“We are dying while giving life”: Gender and the role of Health Extension Workers in rural Ethiopia

“We are dying while giving life”: Gender and the role of Health Extension Workers in rural Ethiopia

The health sector is a key priority sector for addressing women’s needs and priorities in Ethiopia. Under the Health Sector Development Program (HSDP), the Health Extension Program (HEP) aims to improve equitable access to essential health services through neighborhood (kebele) based services with a strong focus on sustained preventive health actions and increased health awareness. The HEP includes 16 health intervention packages that are delivered by two government-salaried Health Extension Workers (HEWs) who are assigned to each rural kebele of around 5,000 people. HEWs spend much of their time on community outreach programs to households, especially to mothers and children. Women are selected for the HEW role because of their key role in improving the health of mothers and newborns at the community level.

Within this document, the authors wanted to understand gender dimensions of the HEWs’ role and experiences of serving in that role in the HEP; issues of HEWs’ performance and satisfaction; and to identify possible gaps and come up with recommendations for improvement. They specifically wanted to give voice to the HEWs; to critique some of the assumptions underlying the gender aspects of the HEP; and, to make recommendations for considering gender issues/mainstreaming gender and HEWs empowerment in the HEP. Job opportunity and desire to help the community were the main reasons for HEWs joining the HEP.

The things that make them HEWs happy are helping mothers and children, ensuring they are vaccinated and that women attend Antenatal Care (ANC) and are referred to health centers for skilled attendance during delivery—things that coincide with the goals of the HEP. However, a recurring theme among HEWs’ responses is that they struggle with excessive workload including unpaid overtime in fulfilling their responsibilities. This is exacerbated by their gendered household duties, which have not diminished with their taking up of paid work in the HEW role. Other constraints in their duties include trying to manage day-to-day with a shortage of medical and other equipment and lack of transport.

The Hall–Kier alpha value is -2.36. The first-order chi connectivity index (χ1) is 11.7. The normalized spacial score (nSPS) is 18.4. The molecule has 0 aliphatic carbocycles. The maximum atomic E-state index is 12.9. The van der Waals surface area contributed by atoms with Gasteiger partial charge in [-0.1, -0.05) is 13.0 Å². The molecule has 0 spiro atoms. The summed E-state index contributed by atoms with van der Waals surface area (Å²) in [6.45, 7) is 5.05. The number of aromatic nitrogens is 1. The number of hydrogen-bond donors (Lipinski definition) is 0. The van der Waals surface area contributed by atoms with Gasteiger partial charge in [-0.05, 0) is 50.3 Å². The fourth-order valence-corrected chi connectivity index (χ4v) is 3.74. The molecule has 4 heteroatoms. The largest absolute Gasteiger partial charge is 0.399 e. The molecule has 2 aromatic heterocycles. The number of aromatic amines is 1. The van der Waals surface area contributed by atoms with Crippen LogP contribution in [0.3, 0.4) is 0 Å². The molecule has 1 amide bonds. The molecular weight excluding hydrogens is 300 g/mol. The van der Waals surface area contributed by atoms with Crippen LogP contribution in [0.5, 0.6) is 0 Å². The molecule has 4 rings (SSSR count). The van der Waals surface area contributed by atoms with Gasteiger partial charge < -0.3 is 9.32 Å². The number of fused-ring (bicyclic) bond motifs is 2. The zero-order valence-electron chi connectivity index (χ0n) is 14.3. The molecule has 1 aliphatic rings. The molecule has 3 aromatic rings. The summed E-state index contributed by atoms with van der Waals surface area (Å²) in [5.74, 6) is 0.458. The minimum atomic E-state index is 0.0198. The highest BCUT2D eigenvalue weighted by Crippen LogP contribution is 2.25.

Many HEWs spoke of feeling unhappy with the lack of career path or opportunities to move into positions with more or different responsibilities and better conditions. While there are some limited opportunities to upgrade training, few HEWs believe there is much opportunity for them to better themselves or move beyond the HEW role. For some, the lack of opportunity for advancement impacts on their enjoyment of being a HEW. The lack of opportunity to transfer was raised repeatedly by HEWs and appears to have been a source of considerable dissatisfaction and practical inconvenience, or worse, for many HEWs. Under HEP policy, HEWs have been unable to transfer from one location to another because they have been recruited from their own kebeles on the understanding that they will return to them after training and serve in their own community. The no-transfer policy means that some HEWs who have worked for many years in one place and have married and had children are unable to live with their husband and children. The authors examined the findings in the data through a ‘gender lens,’ using a number of established gender analysis conceptual frameworks. A key conclusion is that the health system, and the HEP specifically, are in some ways gender blind in that they fail to look at the gender of the health workers who are responsible for delivering the health services to women.

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